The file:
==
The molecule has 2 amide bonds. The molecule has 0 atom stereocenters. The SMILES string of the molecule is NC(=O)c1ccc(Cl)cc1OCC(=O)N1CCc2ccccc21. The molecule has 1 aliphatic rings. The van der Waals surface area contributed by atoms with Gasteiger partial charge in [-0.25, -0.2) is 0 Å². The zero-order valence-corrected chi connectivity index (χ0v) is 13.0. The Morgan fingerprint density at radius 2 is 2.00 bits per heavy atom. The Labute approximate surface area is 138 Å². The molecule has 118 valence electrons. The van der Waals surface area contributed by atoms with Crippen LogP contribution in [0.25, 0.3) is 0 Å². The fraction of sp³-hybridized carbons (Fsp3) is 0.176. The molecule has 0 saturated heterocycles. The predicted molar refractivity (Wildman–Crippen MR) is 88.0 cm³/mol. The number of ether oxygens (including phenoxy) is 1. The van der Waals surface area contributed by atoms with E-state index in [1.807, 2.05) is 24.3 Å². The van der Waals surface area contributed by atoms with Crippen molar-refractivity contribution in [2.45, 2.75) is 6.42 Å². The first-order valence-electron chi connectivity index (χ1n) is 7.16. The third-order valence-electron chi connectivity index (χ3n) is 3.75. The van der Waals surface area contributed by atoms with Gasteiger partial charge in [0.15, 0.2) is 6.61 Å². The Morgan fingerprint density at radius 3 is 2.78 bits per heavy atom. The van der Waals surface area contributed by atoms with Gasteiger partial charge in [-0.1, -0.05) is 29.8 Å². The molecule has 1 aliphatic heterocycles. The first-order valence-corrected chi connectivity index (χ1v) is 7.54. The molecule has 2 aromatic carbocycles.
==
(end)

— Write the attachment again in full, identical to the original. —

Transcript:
The molecule has 2 amide bonds. The molecule has 0 atom stereocenters. The SMILES string of the molecule is NC(=O)c1ccc(Cl)cc1OCC(=O)N1CCc2ccccc21. The molecule has 1 aliphatic rings. The van der Waals surface area contributed by atoms with Gasteiger partial charge in [-0.25, -0.2) is 0 Å². The zero-order valence-corrected chi connectivity index (χ0v) is 13.0. The Morgan fingerprint density at radius 2 is 2.00 bits per heavy atom. The Labute approximate surface area is 138 Å². The molecule has 118 valence electrons. The van der Waals surface area contributed by atoms with Crippen LogP contribution in [0.25, 0.3) is 0 Å². The fraction of sp³-hybridized carbons (Fsp3) is 0.176. The molecule has 0 saturated heterocycles. The predicted molar refractivity (Wildman–Crippen MR) is 88.0 cm³/mol. The number of ether oxygens (including phenoxy) is 1. The van der Waals surface area contributed by atoms with E-state index in [1.807, 2.05) is 24.3 Å². The van der Waals surface area contributed by atoms with Crippen molar-refractivity contribution in [2.45, 2.75) is 6.42 Å². The first-order valence-electron chi connectivity index (χ1n) is 7.16. The third-order valence-electron chi connectivity index (χ3n) is 3.75. The van der Waals surface area contributed by atoms with Gasteiger partial charge in [0.15, 0.2) is 6.61 Å². The Morgan fingerprint density at radius 3 is 2.78 bits per heavy atom. The van der Waals surface area contributed by atoms with Gasteiger partial charge in [-0.1, -0.05) is 29.8 Å². The molecule has 1 aliphatic heterocycles. The first-order valence-corrected chi connectivity index (χ1v) is 7.54. The molecule has 2 aromatic carbocycles.